Keep exploring those options, and stand your ground when explaining what you can and can’t do and what is and isn’t possible with his local school. I don’t know what the options are for services in your country, but I think you’re right to keep looking for solutions that don’t put you and your other children in harms way.

    Sending hugs and support your way.
    • Agree Agree x 1
    • Winner Winner x 1
    • List
  12. Copabanana

    Copabanana Well-Known Member

    I believe your children (let alone you and the teachers) are already maxed out.

    That your little one goes to nursery school with bruises and black eyes breaks my heart. This child matters too. He should not be sacrificed, in my opinion.

    What about involving cps now, before b comes home. And let them who are neutral make an evaluation about risk. Bs welfare is at stake too. Do you really believe he is protected by his illness if something bad happens? What he did with that teacher is up to the line and over it.

    I know it is not me who suffers the consequences. I have my own. B needs to be where his needs are protected and others are safe. You are taking care of his needs but cannot keep him or others safe. This is a reality.

    It seems you accept cps will be involved eventually why not now? If they say the family is safe, and kids at school, that's one thing. If not another plan needs to be found.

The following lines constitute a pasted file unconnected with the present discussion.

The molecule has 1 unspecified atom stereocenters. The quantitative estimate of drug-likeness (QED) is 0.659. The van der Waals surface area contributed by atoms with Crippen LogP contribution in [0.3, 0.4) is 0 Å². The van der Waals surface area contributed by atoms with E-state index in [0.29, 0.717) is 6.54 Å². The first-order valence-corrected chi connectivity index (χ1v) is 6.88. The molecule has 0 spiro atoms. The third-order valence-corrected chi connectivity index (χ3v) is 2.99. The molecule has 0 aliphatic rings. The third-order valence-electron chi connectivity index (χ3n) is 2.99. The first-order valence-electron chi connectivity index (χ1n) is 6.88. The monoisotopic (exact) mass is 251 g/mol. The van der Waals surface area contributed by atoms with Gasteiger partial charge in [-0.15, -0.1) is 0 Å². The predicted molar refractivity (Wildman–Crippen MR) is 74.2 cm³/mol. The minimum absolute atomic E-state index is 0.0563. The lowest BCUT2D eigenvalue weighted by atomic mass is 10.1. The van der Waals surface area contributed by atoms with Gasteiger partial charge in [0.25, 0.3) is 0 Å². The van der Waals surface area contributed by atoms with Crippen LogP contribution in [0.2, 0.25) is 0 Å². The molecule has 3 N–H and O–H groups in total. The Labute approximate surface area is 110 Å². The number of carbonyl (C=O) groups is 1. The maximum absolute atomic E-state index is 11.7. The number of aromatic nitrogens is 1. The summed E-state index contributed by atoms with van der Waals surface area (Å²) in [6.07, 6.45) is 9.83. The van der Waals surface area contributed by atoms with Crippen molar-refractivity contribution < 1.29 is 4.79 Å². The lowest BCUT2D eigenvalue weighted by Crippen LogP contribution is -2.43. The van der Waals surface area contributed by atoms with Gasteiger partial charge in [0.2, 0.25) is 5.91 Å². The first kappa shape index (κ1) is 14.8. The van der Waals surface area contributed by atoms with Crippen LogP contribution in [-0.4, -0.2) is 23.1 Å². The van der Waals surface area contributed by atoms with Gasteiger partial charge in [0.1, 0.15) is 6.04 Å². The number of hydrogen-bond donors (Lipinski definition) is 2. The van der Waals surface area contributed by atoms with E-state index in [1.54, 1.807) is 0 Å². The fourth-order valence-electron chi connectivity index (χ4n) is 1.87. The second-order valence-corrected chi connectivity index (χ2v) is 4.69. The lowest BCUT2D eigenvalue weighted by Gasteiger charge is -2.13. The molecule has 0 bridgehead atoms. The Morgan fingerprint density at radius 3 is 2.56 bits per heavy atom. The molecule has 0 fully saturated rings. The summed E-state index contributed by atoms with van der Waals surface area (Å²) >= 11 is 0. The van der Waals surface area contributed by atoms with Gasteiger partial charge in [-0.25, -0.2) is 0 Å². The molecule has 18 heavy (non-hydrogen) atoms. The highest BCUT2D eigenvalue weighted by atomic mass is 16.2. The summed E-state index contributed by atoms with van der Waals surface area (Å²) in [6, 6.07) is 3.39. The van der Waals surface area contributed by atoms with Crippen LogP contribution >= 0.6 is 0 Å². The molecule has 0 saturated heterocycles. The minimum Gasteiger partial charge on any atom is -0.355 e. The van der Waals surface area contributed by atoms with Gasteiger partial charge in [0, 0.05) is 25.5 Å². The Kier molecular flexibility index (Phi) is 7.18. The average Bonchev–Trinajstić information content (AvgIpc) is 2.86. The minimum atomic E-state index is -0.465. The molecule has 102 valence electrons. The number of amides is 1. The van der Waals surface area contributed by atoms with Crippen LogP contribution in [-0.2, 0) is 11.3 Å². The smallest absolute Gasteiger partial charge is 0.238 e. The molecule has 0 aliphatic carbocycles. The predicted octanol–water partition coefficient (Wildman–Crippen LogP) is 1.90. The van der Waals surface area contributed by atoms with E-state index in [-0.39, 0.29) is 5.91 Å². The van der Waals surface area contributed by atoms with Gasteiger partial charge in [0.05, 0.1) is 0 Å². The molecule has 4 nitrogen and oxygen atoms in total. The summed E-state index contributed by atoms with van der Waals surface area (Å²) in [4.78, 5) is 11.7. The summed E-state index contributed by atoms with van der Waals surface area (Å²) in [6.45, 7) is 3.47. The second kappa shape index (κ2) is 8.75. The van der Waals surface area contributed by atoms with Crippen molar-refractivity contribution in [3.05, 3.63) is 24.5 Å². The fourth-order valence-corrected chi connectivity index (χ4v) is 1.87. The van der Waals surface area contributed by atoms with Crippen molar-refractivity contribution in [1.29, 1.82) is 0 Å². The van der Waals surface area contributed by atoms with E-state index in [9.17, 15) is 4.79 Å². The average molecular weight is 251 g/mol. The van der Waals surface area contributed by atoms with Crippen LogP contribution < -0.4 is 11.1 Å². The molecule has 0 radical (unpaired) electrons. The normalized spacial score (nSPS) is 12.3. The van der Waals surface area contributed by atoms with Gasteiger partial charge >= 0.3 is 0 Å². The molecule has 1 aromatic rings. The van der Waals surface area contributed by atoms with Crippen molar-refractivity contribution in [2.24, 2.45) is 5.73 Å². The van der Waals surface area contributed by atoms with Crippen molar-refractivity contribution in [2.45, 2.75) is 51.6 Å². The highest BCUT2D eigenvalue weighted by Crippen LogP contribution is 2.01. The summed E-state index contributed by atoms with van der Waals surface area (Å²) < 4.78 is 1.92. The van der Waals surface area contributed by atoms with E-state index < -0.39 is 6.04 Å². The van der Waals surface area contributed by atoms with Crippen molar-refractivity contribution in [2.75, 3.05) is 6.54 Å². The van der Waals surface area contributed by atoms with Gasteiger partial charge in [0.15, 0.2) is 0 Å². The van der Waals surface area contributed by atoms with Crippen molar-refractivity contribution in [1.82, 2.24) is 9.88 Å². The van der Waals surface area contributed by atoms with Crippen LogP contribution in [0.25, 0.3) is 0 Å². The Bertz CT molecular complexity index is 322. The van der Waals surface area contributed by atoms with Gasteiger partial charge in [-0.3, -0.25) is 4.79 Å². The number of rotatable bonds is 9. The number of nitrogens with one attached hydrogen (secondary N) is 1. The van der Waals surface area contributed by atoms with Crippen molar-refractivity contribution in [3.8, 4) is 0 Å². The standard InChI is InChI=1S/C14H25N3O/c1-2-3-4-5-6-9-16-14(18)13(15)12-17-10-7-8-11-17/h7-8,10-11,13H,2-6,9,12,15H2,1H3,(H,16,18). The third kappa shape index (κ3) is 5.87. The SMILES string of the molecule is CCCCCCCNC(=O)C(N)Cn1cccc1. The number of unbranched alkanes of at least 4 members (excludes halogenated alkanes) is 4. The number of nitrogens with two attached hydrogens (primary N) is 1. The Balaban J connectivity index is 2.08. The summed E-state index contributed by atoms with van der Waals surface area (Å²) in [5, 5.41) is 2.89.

PS I think all those teachers at your children's schools are saints and I think you must be too.
    Last edited: Sep 17, 2018
  13. ForeverSpring

    ForeverSpring Well-Known Member

    The problem is.....be careful with residential.

    I was a foster mom and saw the inside of two State run residentials and they were scary....security guards carrying little kids to the padded locked quiet room with the young child screaming. Drug shots. No real close care. Too many kids. Too little staff. Uneducated staff (the security guards who carried kids away etc.)

    I am sure some are better than these but I would scout around and decide. The good ones may be pricey. And it is hard for them to help...they have so many kids. But if you check around one may resonate with you. The ones I saw were for Medicaid patients in the U.S. One has since been shut down. This made big news in our state. But there are special schools and Im sure better residentials. The problem may be the price. Check check check.

    Sometimes young kids can not be helped at home and we have to find alternative living. But not all of it is good. Please realize we all support you here regardless of what you choose.

    Love and light.
  14. B’smom

    B’smom Member

    I’m in Ontario, Canada.

    B is in full mainstream with a 1:1 support (educational assistant) at all times. But if someone else needs help and B is ok then they’ll go help. Which is usually when things happen (like when he attached the child over the joke).